In November I had to cancel the teaching I was doing in Norwich to return to Calcutta to visit my mother, who is elderly and ailing. On the 8th, I didn’t pay much attention to the fact that this was the morning on which the results of the Bihar assembly elections were being declared. Maybe I took for granted that the BJP – which had made it clear that these elections were to be an endorsement of its record during its 18-month rule – would win as expected. But two things had happened to shake that certainty: the turnout, more than 56 per cent, was the highest in Bihar in 15 years; and a major news channel, CNN IBN, had released an exit poll predicting that the BJP would lose. The poll was discussed twice on air, but then – mysteriously – not mentioned again. There was a rumour that Mukesh Ambani, the Bombay industrialist who acquired CNN IBN three years ago, and is a major funder of the BJP, had personally made sure that it was quietly dropped. The company that produced the poll was a newcomer. Its principal achievement so far had been to predict, early this year, the outcome of the Delhi assembly elections, which the BJP unaccountably lost. All the other channels announced exit polls that either had the BJP winning outright, or suggested a close result.
Late in the morning the vegetable-seller who comes to our flat with his basket every day said: ‘BJP haar raha hain’ (‘The BJP is losing’). He is Bihari and Muslim, and had a reason for keeping track. But I didn’t rush to turn on the TV so it wasn’t until five o’clock, when a tabla player arrived to help my daughter with her vocal practice, that I heard it confirmed: ‘BJP heré gechhe’ (‘The BJP has lost’). Although the tabla player, like the vegetable-seller, is a Muslim, I don’t think that either of them is a staunch opponent of the BJP. Besides, the BJP has a few vociferous Muslim members, and intermittently makes half-hearted gestures of inclusiveness towards the Muslim vote-bank. But after Narendra Modi and his terrifying henchman Amit Shah’s divisive campaign, it perhaps wasn’t really surprising that all of us (none of us loyal to any particular political party) found ourselves celebrating the result along with countless others. In the event, the BJP and its allies won only 58 seats in the assembly, 37 fewer than in the last election. The ‘great alliance’ or mahagathbandhan – between the buffoonishly eloquent low-caste leader Lalu Yadav and the dynamic former chief minister Nitish Kumar – had won 178.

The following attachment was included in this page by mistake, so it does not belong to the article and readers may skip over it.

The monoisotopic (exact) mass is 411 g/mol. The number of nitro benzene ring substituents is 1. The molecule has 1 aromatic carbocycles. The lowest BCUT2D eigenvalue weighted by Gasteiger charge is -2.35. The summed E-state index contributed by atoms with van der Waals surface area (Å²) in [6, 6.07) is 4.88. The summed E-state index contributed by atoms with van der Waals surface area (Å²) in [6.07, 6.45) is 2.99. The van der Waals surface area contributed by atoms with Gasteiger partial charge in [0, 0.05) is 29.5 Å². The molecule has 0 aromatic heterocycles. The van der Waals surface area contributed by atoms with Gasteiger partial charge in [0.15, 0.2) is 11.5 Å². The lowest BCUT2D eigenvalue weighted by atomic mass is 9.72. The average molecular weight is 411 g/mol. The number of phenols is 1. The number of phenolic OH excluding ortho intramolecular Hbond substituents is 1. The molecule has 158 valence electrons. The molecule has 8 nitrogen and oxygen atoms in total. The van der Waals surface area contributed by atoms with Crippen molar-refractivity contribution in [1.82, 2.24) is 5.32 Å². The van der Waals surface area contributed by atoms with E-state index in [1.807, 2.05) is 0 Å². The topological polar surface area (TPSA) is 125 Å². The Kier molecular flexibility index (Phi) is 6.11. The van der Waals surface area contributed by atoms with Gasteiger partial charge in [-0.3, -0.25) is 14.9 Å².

Nobody seemed able fully to explain this unexpected reversal. Some TV commentators attributed the BJP’s defeat to its neglect of economic realities. ‘Har har Modi’ had been the celebratory chant in Bihar, echoing, perhaps, the battle cry of the Maratha warriors who’d fought Muslim kings while invoking Shiva: ‘Har har Mahadev.’ Lately, however, it had become ‘Arhar Modi.’ ‘Arhar’ is a pulse used to make daal and its price has risen sharply. Others blamed Modi for abandoning development in favour of religion. Others decided that caste politics had, as they usually do in Bihar, decided the outcome. The result probably owed something to all of these factors. But the real euphoria felt by various, often apolitical people at the news originated, I think, in the sense that there is an urgent need for the BJP to be contained. India always had, and still has, a huge amount going for it; the reason I live here has to do with more than my mother’s health. For me, in many ways, India is the most exciting and stimulating country to be in. But the BJP, despite its plans for and adjustments to the economy, its avowed ambitions for its future, seems to be bad for whatever it is that makes this country so attractive. I don’t mean some cosy idea of multiculturalism and human togetherness. Opportunistic secularism may have run out of steam, but if the BJP thinks it knows what to replace it with, it’s mistaken. For the first time since Independence, India feels unliveable in, not just for minorities under assault but for large swathes of the population.
The BJP is a deeply polarising party. Since the 1970s Indian politics have been cynically conciliatory. The successful mahagathbandhan of the Bihar elections was a good example of this: a literal embrace between two politicians, Yadav and Kumar, who until recently couldn’t abide each other. In the 1980s political allegiances were so driven by opportunism that rules had to be introduced to curb mass party defections. The BJP itself has benefited from strategic and cynical alliances in its journey from minor player to ruling party. But political discussions in India today are far less smugly performative – disagreement being a sort of performance between rivals who might at any moment become friends – than they have been in the past, and more tense, because the BJP thrives (as does any right-wing group) on division. The BJP polarises not only Hindus and Muslims (and Christians, Sikhs, Jains and Buddhists): it polarises Hindus.